I really like my name.
That hasn’t always been the case. When I was young, we lived next door to a woman who had the same first name as me. She babysat a lot of children (back when you didn’t need a license for a home-based daycare business, I’m sure). Because I had the same name as their babysitter, all those little (well, littler) kids would use my first and last name, all run together into one word.
I hated that.
I’d never been fond of my first name, but hearing it slammed against my last name like that just set me on edge. Even then, at nine years old, I knew that names are important. Names mean something. Names hold power. So when I changed schools at fourteen, I also changed my name.
It wasn’t a radical change, merely an alternative diminutive of my given name, Catherine. But Cate suited me. I liked this name. I liked the unique spelling (although years later when Cate Blanchett became a popular actress I realised it wasn’t as unique as I’d thought). I was comfortable believing this would be my name forever.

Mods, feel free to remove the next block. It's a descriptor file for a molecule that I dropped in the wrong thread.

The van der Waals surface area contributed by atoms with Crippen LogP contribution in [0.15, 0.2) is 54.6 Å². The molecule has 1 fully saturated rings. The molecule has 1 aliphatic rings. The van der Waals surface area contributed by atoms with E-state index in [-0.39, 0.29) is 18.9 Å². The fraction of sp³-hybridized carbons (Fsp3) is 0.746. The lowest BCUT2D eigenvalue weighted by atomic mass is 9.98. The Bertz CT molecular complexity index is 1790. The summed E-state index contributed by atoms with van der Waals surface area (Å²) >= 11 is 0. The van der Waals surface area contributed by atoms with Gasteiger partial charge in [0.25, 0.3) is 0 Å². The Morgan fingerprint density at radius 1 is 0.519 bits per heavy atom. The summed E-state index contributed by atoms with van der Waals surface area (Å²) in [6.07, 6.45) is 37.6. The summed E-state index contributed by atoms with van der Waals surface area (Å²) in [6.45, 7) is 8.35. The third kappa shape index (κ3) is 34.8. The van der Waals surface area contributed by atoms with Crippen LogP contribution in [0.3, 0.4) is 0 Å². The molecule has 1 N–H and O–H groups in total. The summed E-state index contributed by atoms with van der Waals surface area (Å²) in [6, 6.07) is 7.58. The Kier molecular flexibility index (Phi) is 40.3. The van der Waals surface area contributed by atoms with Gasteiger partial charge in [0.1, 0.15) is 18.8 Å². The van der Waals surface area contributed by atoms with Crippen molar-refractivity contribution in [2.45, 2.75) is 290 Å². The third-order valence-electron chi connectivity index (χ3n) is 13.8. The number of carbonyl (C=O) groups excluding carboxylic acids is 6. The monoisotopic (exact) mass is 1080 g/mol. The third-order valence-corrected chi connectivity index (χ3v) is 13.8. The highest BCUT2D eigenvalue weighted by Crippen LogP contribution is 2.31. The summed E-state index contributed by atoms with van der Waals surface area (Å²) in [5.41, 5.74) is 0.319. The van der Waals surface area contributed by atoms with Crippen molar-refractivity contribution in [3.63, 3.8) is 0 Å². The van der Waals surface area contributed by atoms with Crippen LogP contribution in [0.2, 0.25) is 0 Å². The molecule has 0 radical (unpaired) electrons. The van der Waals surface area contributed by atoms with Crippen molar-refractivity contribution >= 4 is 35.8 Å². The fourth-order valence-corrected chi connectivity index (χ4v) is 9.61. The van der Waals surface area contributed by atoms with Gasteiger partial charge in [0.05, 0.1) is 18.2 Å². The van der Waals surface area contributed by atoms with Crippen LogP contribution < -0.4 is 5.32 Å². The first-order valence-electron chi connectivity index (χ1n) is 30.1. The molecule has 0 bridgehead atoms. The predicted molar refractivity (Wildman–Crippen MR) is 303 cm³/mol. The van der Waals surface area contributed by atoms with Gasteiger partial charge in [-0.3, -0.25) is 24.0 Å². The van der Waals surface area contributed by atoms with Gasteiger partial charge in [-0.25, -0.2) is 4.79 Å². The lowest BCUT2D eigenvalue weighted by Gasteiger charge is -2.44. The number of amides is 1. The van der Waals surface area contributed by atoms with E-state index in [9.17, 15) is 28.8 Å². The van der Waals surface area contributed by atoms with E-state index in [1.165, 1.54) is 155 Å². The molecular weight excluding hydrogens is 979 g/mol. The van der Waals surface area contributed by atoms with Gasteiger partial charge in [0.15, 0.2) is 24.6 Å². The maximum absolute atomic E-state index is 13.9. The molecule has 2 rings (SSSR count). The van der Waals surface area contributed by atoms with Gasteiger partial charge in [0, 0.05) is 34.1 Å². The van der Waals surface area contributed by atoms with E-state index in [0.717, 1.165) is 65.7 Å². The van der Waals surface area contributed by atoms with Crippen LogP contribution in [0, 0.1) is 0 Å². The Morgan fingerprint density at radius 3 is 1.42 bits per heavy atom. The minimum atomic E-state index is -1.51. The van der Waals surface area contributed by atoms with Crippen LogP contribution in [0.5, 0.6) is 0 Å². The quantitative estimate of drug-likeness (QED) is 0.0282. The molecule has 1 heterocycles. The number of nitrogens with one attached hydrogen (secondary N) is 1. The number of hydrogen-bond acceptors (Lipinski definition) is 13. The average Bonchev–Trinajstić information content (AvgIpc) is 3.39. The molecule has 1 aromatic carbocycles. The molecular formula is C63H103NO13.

There are cultures where people change their names to reflect different phases or to mark growth. This practice appeals to me. But I never really thought I’d be changing my first name again. And then I got married.
The story of that particular process is long and complicated and a tale best told some other time. But when my last name became Wild, I considered dropping the ‘e’ on my first name. When a good friend told me it was the perfect name for a writer and she could picture it on the cover of a book, that sealed the deal. A wildCat was born.
When I had my first story published under my new name, I’m not sure what made me more excited…having my story accepted or seeing my new name in print. It’s a giddy feeling, and I smile every time I see it. I even took a screenshot of my name under the title.
I suppose it’s good that I can find pleasure in little things like that.
If you have moment, please read my story. That would make me happy, too.